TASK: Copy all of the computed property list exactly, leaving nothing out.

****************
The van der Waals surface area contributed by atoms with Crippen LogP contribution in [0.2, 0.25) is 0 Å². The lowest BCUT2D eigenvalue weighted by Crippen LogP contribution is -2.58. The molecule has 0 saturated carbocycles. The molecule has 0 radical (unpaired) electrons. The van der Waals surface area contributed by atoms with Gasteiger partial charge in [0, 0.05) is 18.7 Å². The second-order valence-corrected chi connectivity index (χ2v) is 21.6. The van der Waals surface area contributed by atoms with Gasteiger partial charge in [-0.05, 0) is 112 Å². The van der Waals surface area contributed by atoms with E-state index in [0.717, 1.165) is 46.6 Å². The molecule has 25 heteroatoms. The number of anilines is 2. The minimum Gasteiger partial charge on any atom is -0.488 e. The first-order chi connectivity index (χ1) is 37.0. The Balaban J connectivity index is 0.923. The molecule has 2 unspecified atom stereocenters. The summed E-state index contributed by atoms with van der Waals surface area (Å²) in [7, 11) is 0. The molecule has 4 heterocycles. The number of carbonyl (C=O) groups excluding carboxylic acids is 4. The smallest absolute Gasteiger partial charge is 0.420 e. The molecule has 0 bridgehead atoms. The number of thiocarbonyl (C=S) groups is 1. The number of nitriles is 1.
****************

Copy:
The van der Waals surface area contributed by atoms with Crippen LogP contribution in [0.2, 0.25) is 0 Å². The lowest BCUT2D eigenvalue weighted by Crippen LogP contribution is -2.58. The molecule has 0 saturated carbocycles. The molecule has 0 radical (unpaired) electrons. The van der Waals surface area contributed by atoms with Gasteiger partial charge in [0, 0.05) is 18.7 Å². The second-order valence-corrected chi connectivity index (χ2v) is 21.6. The van der Waals surface area contributed by atoms with Gasteiger partial charge in [-0.05, 0) is 112 Å². The van der Waals surface area contributed by atoms with E-state index in [0.717, 1.165) is 46.6 Å². The molecule has 25 heteroatoms. The number of anilines is 2. The minimum Gasteiger partial charge on any atom is -0.488 e. The first-order chi connectivity index (χ1) is 37.0. The Balaban J connectivity index is 0.923. The molecule has 2 unspecified atom stereocenters. The summed E-state index contributed by atoms with van der Waals surface area (Å²) in [7, 11) is 0. The molecule has 4 heterocycles. The number of carbonyl (C=O) groups excluding carboxylic acids is 4. The smallest absolute Gasteiger partial charge is 0.420 e. The molecule has 0 bridgehead atoms. The number of thiocarbonyl (C=S) groups is 1. The number of nitriles is 1.